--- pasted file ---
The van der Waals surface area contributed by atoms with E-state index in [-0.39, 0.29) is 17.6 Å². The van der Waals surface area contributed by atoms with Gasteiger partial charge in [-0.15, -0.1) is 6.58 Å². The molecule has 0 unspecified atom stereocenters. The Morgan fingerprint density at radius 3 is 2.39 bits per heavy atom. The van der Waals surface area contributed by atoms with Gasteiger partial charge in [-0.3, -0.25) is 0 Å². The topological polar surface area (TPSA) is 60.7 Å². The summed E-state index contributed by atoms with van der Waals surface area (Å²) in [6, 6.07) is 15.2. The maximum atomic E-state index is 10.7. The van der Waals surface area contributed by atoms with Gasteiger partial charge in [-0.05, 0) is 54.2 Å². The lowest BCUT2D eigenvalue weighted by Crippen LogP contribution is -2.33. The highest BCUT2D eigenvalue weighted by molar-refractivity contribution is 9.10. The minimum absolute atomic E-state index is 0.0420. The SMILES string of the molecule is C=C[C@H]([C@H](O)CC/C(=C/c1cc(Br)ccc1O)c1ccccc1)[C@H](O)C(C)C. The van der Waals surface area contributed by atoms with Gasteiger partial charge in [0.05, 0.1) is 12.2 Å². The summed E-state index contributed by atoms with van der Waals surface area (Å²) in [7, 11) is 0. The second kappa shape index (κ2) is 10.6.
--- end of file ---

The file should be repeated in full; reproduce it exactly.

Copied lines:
The van der Waals surface area contributed by atoms with E-state index in [-0.39, 0.29) is 17.6 Å². The van der Waals surface area contributed by atoms with Gasteiger partial charge in [-0.15, -0.1) is 6.58 Å². The molecule has 0 unspecified atom stereocenters. The Morgan fingerprint density at radius 3 is 2.39 bits per heavy atom. The van der Waals surface area contributed by atoms with Gasteiger partial charge in [-0.3, -0.25) is 0 Å². The topological polar surface area (TPSA) is 60.7 Å². The summed E-state index contributed by atoms with van der Waals surface area (Å²) in [6, 6.07) is 15.2. The maximum atomic E-state index is 10.7. The van der Waals surface area contributed by atoms with Gasteiger partial charge in [-0.05, 0) is 54.2 Å². The lowest BCUT2D eigenvalue weighted by Crippen LogP contribution is -2.33. The highest BCUT2D eigenvalue weighted by molar-refractivity contribution is 9.10. The minimum absolute atomic E-state index is 0.0420. The SMILES string of the molecule is C=C[C@H]([C@H](O)CC/C(=C/c1cc(Br)ccc1O)c1ccccc1)[C@H](O)C(C)C. The van der Waals surface area contributed by atoms with Gasteiger partial charge in [0.05, 0.1) is 12.2 Å². The summed E-state index contributed by atoms with van der Waals surface area (Å²) in [7, 11) is 0. The second kappa shape index (κ2) is 10.6.